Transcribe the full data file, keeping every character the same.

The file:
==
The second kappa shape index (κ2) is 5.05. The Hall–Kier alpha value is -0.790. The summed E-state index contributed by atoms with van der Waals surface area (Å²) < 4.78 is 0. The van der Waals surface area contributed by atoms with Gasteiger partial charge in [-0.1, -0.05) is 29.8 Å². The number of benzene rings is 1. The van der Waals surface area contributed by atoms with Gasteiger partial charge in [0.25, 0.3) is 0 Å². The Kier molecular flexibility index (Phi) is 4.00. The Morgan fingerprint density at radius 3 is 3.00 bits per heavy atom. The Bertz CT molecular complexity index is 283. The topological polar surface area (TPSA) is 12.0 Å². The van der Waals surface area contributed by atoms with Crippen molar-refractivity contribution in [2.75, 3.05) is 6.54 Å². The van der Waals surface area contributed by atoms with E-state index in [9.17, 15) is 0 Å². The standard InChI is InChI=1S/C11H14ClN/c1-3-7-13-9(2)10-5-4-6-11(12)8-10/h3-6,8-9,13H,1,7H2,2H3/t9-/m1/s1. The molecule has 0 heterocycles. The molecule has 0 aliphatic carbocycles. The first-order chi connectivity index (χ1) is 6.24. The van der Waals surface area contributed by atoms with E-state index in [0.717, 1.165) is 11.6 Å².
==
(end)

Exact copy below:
The second kappa shape index (κ2) is 5.05. The Hall–Kier alpha value is -0.790. The summed E-state index contributed by atoms with van der Waals surface area (Å²) < 4.78 is 0. The van der Waals surface area contributed by atoms with Gasteiger partial charge in [-0.1, -0.05) is 29.8 Å². The number of benzene rings is 1. The van der Waals surface area contributed by atoms with Gasteiger partial charge in [0.25, 0.3) is 0 Å². The Kier molecular flexibility index (Phi) is 4.00. The Morgan fingerprint density at radius 3 is 3.00 bits per heavy atom. The Bertz CT molecular complexity index is 283. The topological polar surface area (TPSA) is 12.0 Å². The van der Waals surface area contributed by atoms with Crippen molar-refractivity contribution in [2.75, 3.05) is 6.54 Å². The van der Waals surface area contributed by atoms with E-state index in [9.17, 15) is 0 Å². The standard InChI is InChI=1S/C11H14ClN/c1-3-7-13-9(2)10-5-4-6-11(12)8-10/h3-6,8-9,13H,1,7H2,2H3/t9-/m1/s1. The molecule has 0 heterocycles. The molecule has 0 aliphatic carbocycles. The first-order chi connectivity index (χ1) is 6.24. The van der Waals surface area contributed by atoms with E-state index in [0.717, 1.165) is 11.6 Å².